Our overall loan book increased by € 29 billion or 7 %, from € 382 billion as of December 31, 2013 to € 411 billion as of December 31, 2014. Increases were driven by foreign exchange impact, collateral restructuring related to ETF business within CB&S and business growth across CB&S and Deutsche AWM, partly offset by reductions in NCOU. Our single largest loan book category is household mortgages, equating to € 153 billion as of December 31, 2014, thereof € 119 billion in the stable German market. Our corporate loan book, which accounts for 55 % of the total loan book, contained 65 % of loans with an investment-grade rating as of December 31, 2014, slightly increased from 64 % as of December 31, 2013.
The economic capital usage for credit risk increased to € 12.9 billion as of December 31, 2014, compared with € 12.0 billion at year-end 2013 reflecting higher exposures in CB&S and GTB, partly offset by lower exposures in NCOU.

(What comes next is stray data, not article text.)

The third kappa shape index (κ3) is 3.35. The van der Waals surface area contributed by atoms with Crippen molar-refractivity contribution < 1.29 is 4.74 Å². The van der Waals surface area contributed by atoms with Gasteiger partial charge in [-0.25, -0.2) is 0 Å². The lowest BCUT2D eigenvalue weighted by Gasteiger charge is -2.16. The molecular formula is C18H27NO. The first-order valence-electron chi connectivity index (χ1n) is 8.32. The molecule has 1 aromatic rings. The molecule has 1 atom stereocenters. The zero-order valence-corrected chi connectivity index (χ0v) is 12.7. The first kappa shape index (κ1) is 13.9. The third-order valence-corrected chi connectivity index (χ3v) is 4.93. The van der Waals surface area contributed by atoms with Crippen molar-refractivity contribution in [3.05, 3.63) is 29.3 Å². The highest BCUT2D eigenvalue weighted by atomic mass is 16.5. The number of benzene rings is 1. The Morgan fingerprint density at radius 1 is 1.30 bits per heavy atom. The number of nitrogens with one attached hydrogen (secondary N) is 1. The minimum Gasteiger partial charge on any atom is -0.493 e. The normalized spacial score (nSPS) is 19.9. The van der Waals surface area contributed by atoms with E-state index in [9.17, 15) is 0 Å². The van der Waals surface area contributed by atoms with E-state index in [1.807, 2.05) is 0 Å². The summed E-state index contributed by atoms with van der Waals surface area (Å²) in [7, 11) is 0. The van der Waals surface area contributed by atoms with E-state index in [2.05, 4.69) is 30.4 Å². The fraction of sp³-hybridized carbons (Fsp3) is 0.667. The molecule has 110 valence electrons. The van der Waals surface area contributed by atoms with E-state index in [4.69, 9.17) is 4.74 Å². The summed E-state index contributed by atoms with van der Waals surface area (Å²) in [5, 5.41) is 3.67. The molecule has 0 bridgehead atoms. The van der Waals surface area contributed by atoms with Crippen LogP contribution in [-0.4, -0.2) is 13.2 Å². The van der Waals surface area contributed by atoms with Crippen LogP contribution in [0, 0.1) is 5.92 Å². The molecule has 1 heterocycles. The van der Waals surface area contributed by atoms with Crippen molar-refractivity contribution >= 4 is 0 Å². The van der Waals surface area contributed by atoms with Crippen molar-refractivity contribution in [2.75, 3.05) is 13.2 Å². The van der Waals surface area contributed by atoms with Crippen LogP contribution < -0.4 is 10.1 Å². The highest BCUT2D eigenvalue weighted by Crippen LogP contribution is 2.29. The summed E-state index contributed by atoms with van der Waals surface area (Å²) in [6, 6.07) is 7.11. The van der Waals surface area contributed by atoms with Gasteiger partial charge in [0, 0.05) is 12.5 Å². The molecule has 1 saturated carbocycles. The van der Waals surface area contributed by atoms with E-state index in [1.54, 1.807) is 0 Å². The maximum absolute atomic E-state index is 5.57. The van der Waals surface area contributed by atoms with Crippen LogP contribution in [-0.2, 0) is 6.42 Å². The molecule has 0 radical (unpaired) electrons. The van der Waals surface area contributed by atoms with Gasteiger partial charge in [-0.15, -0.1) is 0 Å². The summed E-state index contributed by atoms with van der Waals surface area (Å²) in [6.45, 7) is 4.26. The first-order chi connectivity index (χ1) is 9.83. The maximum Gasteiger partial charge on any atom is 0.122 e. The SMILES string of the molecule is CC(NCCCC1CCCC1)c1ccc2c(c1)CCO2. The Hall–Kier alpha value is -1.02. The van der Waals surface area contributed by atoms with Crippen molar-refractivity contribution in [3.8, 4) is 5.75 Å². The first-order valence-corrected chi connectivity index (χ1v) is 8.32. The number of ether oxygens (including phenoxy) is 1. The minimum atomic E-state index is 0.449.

RWA for credit risk has increased by € 41.9 billion or 21 % to € 244 billion since December 31, 2013, largely driven by introducing the new CRR/CRD 4 regulatory framework, the impact from foreign exchange movements and from model refinements, partly offset by reductions from de-risking activities and asset sales, primarily in NCOU.
Market Risk Summary
The average value-at-risk of our trading units was € 51.6 million during 2014, compared with € 53.6 million for 2013. The decrease was driven by lower exposure levels in credit spread risk and commodities risk.